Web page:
23 Jul 2014by Georgie Cousens

What’s involved in a tender and what do you need to include?

What’s involved in a tender and what do you need to include?

Tender is a great concept, traditionally used by governmental agencies but more and more utilised by the private sector. By using tendering, an organisation is able to pool together a large number of possible suppliers, and as a result will find the one business that offers the greatest value for money and is most suitable for their needs.

When replying to a tender request by a governmental department, there are very strict guidelines and regulations to incorporate within the tender. This is to a fair and ethical selection processes, which are equal and non-discriminatory. But the time and effort spent on a government tender may pay off  – big time! If your tender is successful it will supply you with a strong and reliable reference for future applications. So if you have one successful tender application within the government environment, the chances are high you will be successful with others.

Although the private sector has far less rigid guidelines and regulations to adhere to, there are certain aspects that the selection panel will focus on and should therefore be included.

Ideally a tender has to show evidence of the following things:

  • Is your company ready to take on the proposed project? You need to show evidence, examples and projections on how and why your company will be fit to handle it
  • You may be ready and can prove it, but there’ll always be a risk involved. What is this risk, and how are you going to deal with the worst-case scenario?
  • What evidence can you show of your past performance with other clients and projects? What were your strengths and weaknesses? Give real-life examples. Testimonials, as well as facts and figures might be a good idea here.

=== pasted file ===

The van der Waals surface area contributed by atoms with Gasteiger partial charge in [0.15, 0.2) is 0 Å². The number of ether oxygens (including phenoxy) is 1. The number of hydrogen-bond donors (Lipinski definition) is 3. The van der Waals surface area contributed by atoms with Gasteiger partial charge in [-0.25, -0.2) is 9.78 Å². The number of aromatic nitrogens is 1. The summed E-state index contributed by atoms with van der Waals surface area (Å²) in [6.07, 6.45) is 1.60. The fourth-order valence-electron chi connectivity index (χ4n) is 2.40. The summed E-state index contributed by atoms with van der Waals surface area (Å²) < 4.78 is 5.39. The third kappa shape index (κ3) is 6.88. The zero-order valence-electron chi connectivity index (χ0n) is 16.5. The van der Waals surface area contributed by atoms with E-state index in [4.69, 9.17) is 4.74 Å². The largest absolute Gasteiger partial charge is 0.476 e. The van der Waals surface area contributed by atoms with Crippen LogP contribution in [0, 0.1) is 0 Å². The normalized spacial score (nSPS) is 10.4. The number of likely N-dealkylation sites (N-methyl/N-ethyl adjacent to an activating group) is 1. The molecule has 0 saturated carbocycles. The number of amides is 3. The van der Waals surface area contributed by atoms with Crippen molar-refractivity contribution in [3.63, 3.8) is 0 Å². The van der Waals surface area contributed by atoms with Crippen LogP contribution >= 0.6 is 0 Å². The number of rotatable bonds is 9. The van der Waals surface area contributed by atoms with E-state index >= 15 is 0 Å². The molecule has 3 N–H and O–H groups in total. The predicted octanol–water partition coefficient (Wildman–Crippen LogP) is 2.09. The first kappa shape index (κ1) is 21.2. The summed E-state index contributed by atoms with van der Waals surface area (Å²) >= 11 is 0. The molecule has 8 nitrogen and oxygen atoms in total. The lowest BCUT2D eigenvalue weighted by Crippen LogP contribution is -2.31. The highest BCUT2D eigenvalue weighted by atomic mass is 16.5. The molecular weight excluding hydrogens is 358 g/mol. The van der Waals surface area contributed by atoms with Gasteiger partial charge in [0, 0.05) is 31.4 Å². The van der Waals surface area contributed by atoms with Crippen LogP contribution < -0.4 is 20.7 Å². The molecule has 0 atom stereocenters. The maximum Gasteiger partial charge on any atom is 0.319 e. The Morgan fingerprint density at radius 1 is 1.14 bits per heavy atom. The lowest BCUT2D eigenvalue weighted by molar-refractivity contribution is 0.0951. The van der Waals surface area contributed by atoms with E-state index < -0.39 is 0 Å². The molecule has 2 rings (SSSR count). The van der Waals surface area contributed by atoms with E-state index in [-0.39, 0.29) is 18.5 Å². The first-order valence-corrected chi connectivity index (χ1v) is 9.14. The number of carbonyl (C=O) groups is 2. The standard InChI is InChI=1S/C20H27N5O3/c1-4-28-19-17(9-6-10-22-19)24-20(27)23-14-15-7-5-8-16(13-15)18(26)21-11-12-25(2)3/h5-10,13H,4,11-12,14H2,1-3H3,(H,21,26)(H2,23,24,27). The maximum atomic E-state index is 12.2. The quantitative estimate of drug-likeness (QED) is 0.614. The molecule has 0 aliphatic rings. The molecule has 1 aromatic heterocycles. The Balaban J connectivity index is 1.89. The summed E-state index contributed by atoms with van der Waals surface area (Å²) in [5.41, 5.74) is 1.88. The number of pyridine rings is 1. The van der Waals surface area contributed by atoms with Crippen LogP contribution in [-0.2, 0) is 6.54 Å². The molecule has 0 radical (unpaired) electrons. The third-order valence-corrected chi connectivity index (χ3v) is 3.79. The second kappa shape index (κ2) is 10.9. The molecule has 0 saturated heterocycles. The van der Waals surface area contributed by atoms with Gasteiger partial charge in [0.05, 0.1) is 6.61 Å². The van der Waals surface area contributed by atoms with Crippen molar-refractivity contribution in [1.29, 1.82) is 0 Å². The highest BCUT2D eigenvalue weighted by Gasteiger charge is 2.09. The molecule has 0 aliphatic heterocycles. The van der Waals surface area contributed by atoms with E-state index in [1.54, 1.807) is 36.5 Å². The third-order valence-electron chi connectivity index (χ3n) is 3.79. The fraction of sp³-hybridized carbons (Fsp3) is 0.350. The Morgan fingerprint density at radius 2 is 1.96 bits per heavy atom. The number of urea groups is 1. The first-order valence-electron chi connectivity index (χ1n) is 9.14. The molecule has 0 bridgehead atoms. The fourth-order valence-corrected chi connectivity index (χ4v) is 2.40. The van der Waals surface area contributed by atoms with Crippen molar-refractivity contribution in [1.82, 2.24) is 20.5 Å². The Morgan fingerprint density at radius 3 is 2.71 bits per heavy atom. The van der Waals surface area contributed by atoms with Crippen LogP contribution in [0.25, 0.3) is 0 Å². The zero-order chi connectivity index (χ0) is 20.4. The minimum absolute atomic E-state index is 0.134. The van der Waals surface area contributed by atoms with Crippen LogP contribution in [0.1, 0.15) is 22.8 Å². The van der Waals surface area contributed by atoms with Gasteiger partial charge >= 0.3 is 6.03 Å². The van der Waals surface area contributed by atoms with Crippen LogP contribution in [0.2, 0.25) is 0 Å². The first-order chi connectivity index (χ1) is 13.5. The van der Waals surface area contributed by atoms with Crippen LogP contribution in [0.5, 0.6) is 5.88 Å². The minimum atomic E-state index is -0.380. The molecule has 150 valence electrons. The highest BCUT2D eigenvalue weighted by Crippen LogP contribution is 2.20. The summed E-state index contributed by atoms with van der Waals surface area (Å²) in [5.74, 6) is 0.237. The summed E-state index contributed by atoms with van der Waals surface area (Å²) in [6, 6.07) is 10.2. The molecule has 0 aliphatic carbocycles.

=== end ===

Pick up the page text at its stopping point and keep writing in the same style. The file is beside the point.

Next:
• All direct and indirect financial costs and benefits over the life of the project. Of course figures are key here. Let them shine but be realistic! There’s no gain in hiding the real figures.
  • How are you going to react to changes during the life of the project? This is especially important if the project goes over a long time-period. How flexible are you and how are you going to deal with it?

Now you know what to include, but what key factors is the evaluator looking for? Questions they might be asking when choosing:

  • Has the applicant got the required knowledge, experience and expertise to complete the job successfully? Is this genuine and have they shown this with evidence?
  • Is the applicant a good match considering our values, mission and vision? Has the applicant done the research and do they know what we stand for? What are their values? Can we work together?
  • Has the applicant considered all possible risks? How are they ensuring accountability? Do they understand the importance of these  aspects to the project?
  • Have they shown evidence of forward-thinking? Are they innovative and courageous enough to present new ideas? However, what are the possible risks of these innovations?
  • How will the applicant deal with changes? Are they flexible enough to handle unforeseen changes? How far are they willing to go to satisfy our needs?

You will always want to show and prove quality, reliability and efficiency of your work and your past projects in everything you include in your tender. The proof is in the pudding as they say.

Do you feel completely overwhelmed now or have you got your content sorted for your next tender? Either way, get in touch with us now and see how we can help you prepare your next successful tender. We can help at every step of the process.

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